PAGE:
Middle School: Students use a PIN pad at the register to enter their ID number.  

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  • Can my child order a sack lunch for field trip days?

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    Field trip permission forms should include a section for ordering a sack lunch. To order for your child, please complete this section. All children, including those who are eligible for free or reduced price lunches, can order a sack lunch for field trips.

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  • What are the nutrition standards for school meals?

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    District 65 participates in the National School Lunch and School Breakfast program.  Both programs are federally funded, directed by the United States Department of Agriculture (USDA), and implemented by the Illinois State Board of Education (ISBE).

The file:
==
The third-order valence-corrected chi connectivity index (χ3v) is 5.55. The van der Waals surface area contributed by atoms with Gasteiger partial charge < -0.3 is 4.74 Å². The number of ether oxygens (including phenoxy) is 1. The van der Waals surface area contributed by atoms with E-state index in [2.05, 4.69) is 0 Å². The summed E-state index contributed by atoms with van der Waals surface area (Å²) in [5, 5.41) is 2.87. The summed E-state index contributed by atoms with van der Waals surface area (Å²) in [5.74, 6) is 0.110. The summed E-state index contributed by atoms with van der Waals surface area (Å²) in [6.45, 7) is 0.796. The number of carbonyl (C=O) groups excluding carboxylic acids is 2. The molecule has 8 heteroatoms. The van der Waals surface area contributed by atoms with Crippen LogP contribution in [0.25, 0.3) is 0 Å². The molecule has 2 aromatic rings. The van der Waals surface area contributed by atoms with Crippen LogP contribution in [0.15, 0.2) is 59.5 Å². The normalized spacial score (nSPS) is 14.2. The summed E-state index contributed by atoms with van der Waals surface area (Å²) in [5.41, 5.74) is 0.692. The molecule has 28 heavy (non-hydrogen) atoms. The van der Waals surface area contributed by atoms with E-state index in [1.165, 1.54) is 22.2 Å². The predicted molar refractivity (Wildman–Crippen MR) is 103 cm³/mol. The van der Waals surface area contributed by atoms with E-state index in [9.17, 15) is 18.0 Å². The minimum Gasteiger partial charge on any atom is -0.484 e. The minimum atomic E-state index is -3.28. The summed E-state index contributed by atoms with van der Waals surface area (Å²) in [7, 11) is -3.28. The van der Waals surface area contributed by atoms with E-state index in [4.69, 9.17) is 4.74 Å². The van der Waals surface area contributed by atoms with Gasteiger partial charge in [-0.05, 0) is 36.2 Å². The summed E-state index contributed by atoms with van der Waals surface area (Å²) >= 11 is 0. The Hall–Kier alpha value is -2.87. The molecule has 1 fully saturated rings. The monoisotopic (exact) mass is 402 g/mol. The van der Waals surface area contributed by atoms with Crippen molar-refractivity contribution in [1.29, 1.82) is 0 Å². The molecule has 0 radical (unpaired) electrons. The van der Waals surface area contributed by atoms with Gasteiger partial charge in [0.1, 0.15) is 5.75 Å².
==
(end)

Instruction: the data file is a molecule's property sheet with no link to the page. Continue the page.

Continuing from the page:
The Healthy Hunger Free Kids Act was signed by the President in 2010, with implementation beginning in 2012. This Act represents the first major revision of school meal standards in more than 15 years and ensures that  student lunches and breakfasts have more whole-grains, vegetables, fruits, less fat and sodium, and set sensible calorie limits based on the age of children being served. 

    Click here for more information about the nutrition standards for school meal programs.

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  • What is the difference between "offer" and "serve"?